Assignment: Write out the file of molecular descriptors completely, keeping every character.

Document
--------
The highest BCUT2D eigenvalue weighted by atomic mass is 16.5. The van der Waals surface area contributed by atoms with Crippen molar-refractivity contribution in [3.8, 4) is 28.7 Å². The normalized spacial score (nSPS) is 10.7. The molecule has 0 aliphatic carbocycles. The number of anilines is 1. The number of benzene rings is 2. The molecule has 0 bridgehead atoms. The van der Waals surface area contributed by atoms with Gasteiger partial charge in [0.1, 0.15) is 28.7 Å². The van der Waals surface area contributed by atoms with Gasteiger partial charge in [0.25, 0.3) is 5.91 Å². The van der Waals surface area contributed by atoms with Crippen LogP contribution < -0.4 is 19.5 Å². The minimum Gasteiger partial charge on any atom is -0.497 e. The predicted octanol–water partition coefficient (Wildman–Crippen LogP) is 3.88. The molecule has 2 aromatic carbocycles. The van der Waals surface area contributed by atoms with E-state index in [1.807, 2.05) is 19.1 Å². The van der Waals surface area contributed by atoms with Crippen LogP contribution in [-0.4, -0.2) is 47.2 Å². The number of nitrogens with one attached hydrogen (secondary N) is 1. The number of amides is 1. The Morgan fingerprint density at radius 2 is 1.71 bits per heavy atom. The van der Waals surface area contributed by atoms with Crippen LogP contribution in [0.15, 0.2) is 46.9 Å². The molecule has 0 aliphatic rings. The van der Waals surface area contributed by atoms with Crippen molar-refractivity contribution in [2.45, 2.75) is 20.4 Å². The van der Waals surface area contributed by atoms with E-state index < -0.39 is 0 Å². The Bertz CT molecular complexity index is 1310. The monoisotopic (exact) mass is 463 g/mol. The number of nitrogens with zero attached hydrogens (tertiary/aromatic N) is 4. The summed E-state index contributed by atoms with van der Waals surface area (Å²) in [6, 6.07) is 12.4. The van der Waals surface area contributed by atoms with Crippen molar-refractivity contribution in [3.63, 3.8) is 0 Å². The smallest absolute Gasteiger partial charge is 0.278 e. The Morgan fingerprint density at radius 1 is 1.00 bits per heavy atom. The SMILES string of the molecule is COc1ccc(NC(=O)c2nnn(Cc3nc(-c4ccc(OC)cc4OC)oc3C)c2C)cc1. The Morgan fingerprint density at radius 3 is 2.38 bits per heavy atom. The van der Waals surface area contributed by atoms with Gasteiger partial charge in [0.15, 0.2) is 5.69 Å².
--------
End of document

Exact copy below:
The highest BCUT2D eigenvalue weighted by atomic mass is 16.5. The van der Waals surface area contributed by atoms with Crippen molar-refractivity contribution in [3.8, 4) is 28.7 Å². The normalized spacial score (nSPS) is 10.7. The molecule has 0 aliphatic carbocycles. The number of anilines is 1. The number of benzene rings is 2. The molecule has 0 bridgehead atoms. The van der Waals surface area contributed by atoms with Gasteiger partial charge in [0.1, 0.15) is 28.7 Å². The van der Waals surface area contributed by atoms with Gasteiger partial charge in [0.25, 0.3) is 5.91 Å². The van der Waals surface area contributed by atoms with Crippen LogP contribution < -0.4 is 19.5 Å². The minimum Gasteiger partial charge on any atom is -0.497 e. The predicted octanol–water partition coefficient (Wildman–Crippen LogP) is 3.88. The molecule has 2 aromatic carbocycles. The van der Waals surface area contributed by atoms with E-state index in [1.807, 2.05) is 19.1 Å². The van der Waals surface area contributed by atoms with Crippen LogP contribution in [-0.4, -0.2) is 47.2 Å². The number of nitrogens with one attached hydrogen (secondary N) is 1. The number of amides is 1. The Morgan fingerprint density at radius 2 is 1.71 bits per heavy atom. The van der Waals surface area contributed by atoms with Crippen LogP contribution in [0.15, 0.2) is 46.9 Å². The molecule has 0 aliphatic rings. The van der Waals surface area contributed by atoms with Crippen molar-refractivity contribution in [2.45, 2.75) is 20.4 Å². The van der Waals surface area contributed by atoms with E-state index < -0.39 is 0 Å². The Bertz CT molecular complexity index is 1310. The monoisotopic (exact) mass is 463 g/mol. The number of nitrogens with zero attached hydrogens (tertiary/aromatic N) is 4. The summed E-state index contributed by atoms with van der Waals surface area (Å²) in [6, 6.07) is 12.4. The van der Waals surface area contributed by atoms with Crippen molar-refractivity contribution in [3.63, 3.8) is 0 Å². The smallest absolute Gasteiger partial charge is 0.278 e. The Morgan fingerprint density at radius 1 is 1.00 bits per heavy atom. The SMILES string of the molecule is COc1ccc(NC(=O)c2nnn(Cc3nc(-c4ccc(OC)cc4OC)oc3C)c2C)cc1. The Morgan fingerprint density at radius 3 is 2.38 bits per heavy atom. The van der Waals surface area contributed by atoms with Gasteiger partial charge in [0.15, 0.2) is 5.69 Å².